For Remembrance Day 2021, we welcomed guest speaker Wing Commander Steve Dean to address our community in the Cathedral as part of the Remembrance Day Service. You can read his address below:
"The weather in Normandy was not good on 6th June 1944, with rough seas and a grey overcast. At around 7:30 am Company Sergeant Major Stan Hollis of D Coy 6th Btn Green Howards was in the first wave of men to land on Gold Beach. By 11-o-clock, his unit had only advanced about half a kilometre when they were pinned-down by two machine guns defending the Mont Fleury artillery position.
The situation required decisive action. Hollis reached into his ammunition pouch for a grenade, and was furious at his own lack of preparation, when all he pulled out was his shaving brush and a pair of army socks rolled up into a ball. Needing to do something, he lobbed his socks at the enemy. The defending German soldiers mistook the ball of socks for a grenade arcing towards them and dived for cover. Seizing the moment, Hollis stood up and charged the defenders. By the time the rest of his men reached the gun emplacement, Hollis had single-handedly captured the position and taken prisoner around thirty enemy soldiers.
This was the first of two brave and selfless actions on D-Day for which Stan Hollis was awarded the Victoria Cross, the UK’s highest award for valour. Of the five VC’s awarded during the Normandy Campaign, his was the only one won on D-Day itself.
Headmaster, teachers, staff and pupils; good morning, and thank you for inviting me to come and speak to you today. I am Wg Cdr Steve Dean and this morning I want to tell you why I think remembrance is so important and remains relevant to us all today. To share with you some stories from my own experiences, and particularly my involvement building the British Normandy Memorial at Ver-sur-Mer in France.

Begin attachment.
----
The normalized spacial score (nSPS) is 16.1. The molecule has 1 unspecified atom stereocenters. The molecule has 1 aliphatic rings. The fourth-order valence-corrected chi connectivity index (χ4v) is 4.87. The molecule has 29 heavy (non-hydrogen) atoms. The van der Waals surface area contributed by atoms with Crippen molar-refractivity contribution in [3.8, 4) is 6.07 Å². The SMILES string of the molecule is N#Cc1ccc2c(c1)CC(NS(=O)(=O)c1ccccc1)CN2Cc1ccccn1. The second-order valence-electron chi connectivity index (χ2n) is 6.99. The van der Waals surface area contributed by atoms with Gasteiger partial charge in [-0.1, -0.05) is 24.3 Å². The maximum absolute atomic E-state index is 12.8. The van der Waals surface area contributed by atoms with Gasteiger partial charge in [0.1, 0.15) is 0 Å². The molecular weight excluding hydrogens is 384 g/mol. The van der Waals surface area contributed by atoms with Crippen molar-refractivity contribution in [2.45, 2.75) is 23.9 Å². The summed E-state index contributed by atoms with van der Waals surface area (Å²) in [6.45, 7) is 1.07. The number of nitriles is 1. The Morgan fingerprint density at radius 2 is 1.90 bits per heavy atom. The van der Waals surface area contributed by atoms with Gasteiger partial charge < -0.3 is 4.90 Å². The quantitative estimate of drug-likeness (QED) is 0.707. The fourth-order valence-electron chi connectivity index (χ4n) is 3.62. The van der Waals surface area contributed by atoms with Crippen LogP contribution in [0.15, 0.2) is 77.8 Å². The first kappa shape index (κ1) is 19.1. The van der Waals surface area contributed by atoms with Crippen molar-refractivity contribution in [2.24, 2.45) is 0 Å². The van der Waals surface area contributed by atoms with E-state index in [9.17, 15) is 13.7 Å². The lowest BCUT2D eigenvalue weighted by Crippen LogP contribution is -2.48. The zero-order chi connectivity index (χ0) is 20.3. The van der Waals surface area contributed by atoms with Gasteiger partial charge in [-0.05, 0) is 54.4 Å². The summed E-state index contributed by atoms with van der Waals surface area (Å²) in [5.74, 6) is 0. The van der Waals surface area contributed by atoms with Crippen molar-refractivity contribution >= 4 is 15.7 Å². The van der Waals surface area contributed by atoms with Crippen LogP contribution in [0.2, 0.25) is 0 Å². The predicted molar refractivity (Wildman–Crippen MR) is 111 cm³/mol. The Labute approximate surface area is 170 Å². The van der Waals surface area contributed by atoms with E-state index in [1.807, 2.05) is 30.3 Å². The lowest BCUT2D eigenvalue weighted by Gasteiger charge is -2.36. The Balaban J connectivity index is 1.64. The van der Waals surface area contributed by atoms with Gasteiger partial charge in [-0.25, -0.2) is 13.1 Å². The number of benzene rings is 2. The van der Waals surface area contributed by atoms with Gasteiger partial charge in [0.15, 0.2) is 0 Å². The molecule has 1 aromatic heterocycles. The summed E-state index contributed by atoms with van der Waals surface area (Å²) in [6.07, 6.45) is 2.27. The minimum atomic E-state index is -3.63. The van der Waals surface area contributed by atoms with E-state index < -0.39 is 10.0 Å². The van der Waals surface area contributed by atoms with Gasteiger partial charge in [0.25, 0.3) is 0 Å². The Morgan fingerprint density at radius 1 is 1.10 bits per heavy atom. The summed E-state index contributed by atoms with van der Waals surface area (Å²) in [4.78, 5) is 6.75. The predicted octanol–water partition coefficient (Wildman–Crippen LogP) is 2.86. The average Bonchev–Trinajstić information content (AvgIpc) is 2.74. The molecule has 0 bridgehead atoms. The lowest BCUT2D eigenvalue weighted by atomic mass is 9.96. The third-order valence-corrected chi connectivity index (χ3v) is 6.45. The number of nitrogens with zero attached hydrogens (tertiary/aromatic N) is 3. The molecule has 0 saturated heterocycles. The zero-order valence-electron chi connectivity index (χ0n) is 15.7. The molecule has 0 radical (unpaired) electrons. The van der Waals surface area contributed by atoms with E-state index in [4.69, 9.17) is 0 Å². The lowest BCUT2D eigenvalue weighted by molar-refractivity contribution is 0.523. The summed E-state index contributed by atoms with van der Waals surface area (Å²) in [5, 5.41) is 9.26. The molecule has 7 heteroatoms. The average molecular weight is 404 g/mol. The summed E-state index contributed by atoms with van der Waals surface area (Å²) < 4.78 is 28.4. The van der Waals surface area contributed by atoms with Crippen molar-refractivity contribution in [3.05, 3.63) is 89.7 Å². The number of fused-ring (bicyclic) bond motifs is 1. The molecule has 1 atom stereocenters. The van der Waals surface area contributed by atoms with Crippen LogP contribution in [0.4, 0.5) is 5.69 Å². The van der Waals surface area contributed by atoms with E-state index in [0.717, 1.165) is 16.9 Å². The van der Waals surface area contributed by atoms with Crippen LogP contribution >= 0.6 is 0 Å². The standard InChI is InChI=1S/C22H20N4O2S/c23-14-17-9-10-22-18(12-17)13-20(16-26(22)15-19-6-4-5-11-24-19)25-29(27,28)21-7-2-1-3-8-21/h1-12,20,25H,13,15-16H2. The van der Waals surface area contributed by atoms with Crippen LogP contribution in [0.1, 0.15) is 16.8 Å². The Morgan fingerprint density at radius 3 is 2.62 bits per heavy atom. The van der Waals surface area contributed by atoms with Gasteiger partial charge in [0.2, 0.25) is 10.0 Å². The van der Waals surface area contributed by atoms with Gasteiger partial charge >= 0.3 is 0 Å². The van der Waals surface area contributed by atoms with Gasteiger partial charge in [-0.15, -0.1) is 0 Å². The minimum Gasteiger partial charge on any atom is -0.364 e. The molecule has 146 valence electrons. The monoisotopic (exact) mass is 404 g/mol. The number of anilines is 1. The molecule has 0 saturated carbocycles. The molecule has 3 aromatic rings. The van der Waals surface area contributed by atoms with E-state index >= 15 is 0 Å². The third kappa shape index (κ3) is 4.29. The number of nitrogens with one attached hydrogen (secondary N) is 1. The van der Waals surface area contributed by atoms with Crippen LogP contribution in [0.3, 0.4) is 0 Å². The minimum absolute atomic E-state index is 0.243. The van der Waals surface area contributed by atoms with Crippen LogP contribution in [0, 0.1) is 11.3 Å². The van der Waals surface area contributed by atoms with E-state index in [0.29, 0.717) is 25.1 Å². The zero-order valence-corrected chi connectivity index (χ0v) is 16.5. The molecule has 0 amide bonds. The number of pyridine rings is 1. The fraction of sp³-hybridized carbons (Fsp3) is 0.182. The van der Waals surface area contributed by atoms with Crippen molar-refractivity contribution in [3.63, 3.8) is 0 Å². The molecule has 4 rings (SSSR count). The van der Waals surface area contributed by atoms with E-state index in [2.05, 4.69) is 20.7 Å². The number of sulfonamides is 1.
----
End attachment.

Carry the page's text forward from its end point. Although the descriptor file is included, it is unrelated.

So, why have I been asked to speak with you? First, I have a connection to your school, as I am the father of one ON and one current pupil. Next, is my military experience. I spent over 30 years as a fighter pilot in the Royal Air Force, deploying on 11 operational tours in Iraq and Afghanistan and flying over 150 combat missions. Since leaving the RAF, I have spent the last 4 years building a war Memorial in France to commemorate brave men and women who died during the D-Day landings and the Normandy campaign in the summer of 1944.
Remembrance honours all those who serve to defend us. It unites across faiths, cultures and backgrounds to remember the sacrifice of the Armed Forces community. We also think of the families and innocent civilians affected by conflict.
The traditions that we know today, and that you are part of this morning, started exactly 100 years ago this year, soon after the end of the First World War. Those traditions include the wearing of poppies, and the two minutes silence.
Giving thanks today remains as important as it ever was. In the 76 years since the end of the Second World War, there have only been two years in which no British service personnel were killed whilst on active duty. On the night of 22nd March 2003, my own dear friend, Flt Lt David Williams, died when his Tornado fighter jet was shot down by a missile over Iraq.
And so, we return to the beaches of Normandy. Operation Overlord, or D-Day as it is known, was the bold and very secret plan to invade Normandy to liberate Europe from Nazi occupation.
On the 6th June 1944, the allies landed over 156,000 troops in Normandy, of whom over 62,000 were British. Most came by sea, but many also arrived in gliders or were dropped by parachute. It might not be the largest invasion in military history, but it is definitely the most audacious and complex. Because the weather was so poor, Rommel, the General tasked with defending the French coast, was confident there would be no invasion, and returned to Germany to spend his birthday with his wife. The fighting was hard, but by the end of the 6th of June, the allies had established a bridgehead in mainland Europe. This was the beginning of the end of the Second World War.